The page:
3 Critical Components of a Nonprofit Tech Stack
Now, more than ever, today’s constituents expect more from non-governmental organizations and nonprofits. Donors evaluate their customer experience against the best in class, like Apple, Amazon and Starbucks.
If your marketing team is saying it can’t execute its strategies from your current platform, it’s time to re-platform for the future. To make an informed decision, you must first understand the three major components of a technology stack and how they are used in the nonprofit space: constituent relationship management (CRM) platform, direct response platform (DRP) and digital execution platform (DEP).
What Is a CRM?
The first component is the CRM platform. This platform primarily focuses on supporting non-governmental organizations (NGOs) and nonprofits in having a single view into their constituents. It allows you to access comprehensive constituent and demographic information that drives a one-on-one personal engagement through your call centers, or client services teams in support of the programs, events or benefits.
Many CRMs today have native engagement plans that help major gifts or grant officers within a nonprofit to identify, qualify, cultivate, solicit and steward prospects that build an affinity to help grow their support base.
What Is a DRP?
The second component is the DRP, sometimes called a marketing database. This is where your historical data would be stored. Where your CRM may only contain a few years of information, your DRP can contain all the historical data. The DRP is especially focused on data that can help inform the analytics that fuel predictive models, which, in turn, drive segmentation and audiences.
This is extremely helpful when executing outbound communication campaigns. By having this wealth of information on your constituents’ past behavior, you can be very specific in your targeting and your messaging.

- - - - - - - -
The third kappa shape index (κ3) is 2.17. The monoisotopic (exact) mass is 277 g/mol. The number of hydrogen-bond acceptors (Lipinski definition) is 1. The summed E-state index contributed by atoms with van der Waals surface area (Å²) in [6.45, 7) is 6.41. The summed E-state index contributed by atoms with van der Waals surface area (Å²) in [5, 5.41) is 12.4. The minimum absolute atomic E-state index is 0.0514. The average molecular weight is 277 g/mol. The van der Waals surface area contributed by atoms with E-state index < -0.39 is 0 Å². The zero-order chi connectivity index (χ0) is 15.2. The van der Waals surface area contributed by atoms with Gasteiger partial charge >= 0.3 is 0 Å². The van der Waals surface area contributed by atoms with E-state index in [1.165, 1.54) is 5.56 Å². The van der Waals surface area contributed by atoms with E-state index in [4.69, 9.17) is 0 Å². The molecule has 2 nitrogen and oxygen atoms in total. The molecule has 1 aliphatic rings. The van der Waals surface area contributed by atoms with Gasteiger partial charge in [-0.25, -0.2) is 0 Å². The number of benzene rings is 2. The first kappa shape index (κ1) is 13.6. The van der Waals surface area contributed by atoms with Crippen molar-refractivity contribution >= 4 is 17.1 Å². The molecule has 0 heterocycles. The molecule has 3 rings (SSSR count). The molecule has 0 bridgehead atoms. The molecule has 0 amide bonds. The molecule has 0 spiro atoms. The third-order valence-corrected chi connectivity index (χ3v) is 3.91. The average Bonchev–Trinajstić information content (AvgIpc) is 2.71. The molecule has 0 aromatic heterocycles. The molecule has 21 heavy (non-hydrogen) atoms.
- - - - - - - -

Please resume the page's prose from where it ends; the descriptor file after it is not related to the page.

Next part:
What Is a DEP?
The third component of your nonprofit technology stack is a set of tools used to facilitate the execution of your fundraising and organizational programs. These digital execution platforms, or DEPs, are often add-ons or applications that integrate with your CRM and DRP. For nonprofit organizations, this often includes:
- Online fundraising
- Email marketing
- Lead management
- Websites and landing pages
- Social media marketing
- Mobile marketing
- Events management
DEPs are the planning and execution piece for your online marketing efforts that can manage things as simple as deploying an email campaign, or as complex as a multichannel campaign with coordinated efforts using email, social, mobile and advertising. Regardless of how simple or complex your campaigns may be, your DEPs must be able to accomplish your marketing initiatives in a scalable way.
It isn’t enough to just have all the right pieces. Integrating these components is where the magic happens. By feeding data directly into your CRM, each of the other components can act in a real-time way. This means that someone calling into a call center can immediately get a follow-up email with more information and a donation request. If they donate, that information is immediately fed back into the CRM for up-to-date reporting. Integration also allows you to execute coordinated campaigns. You can have display ads, email campaigns and direct mail campaigns, all with the same branding and theme. No more silos or channel-based efforts. Your campaigns will become multichannel, automated and personalized.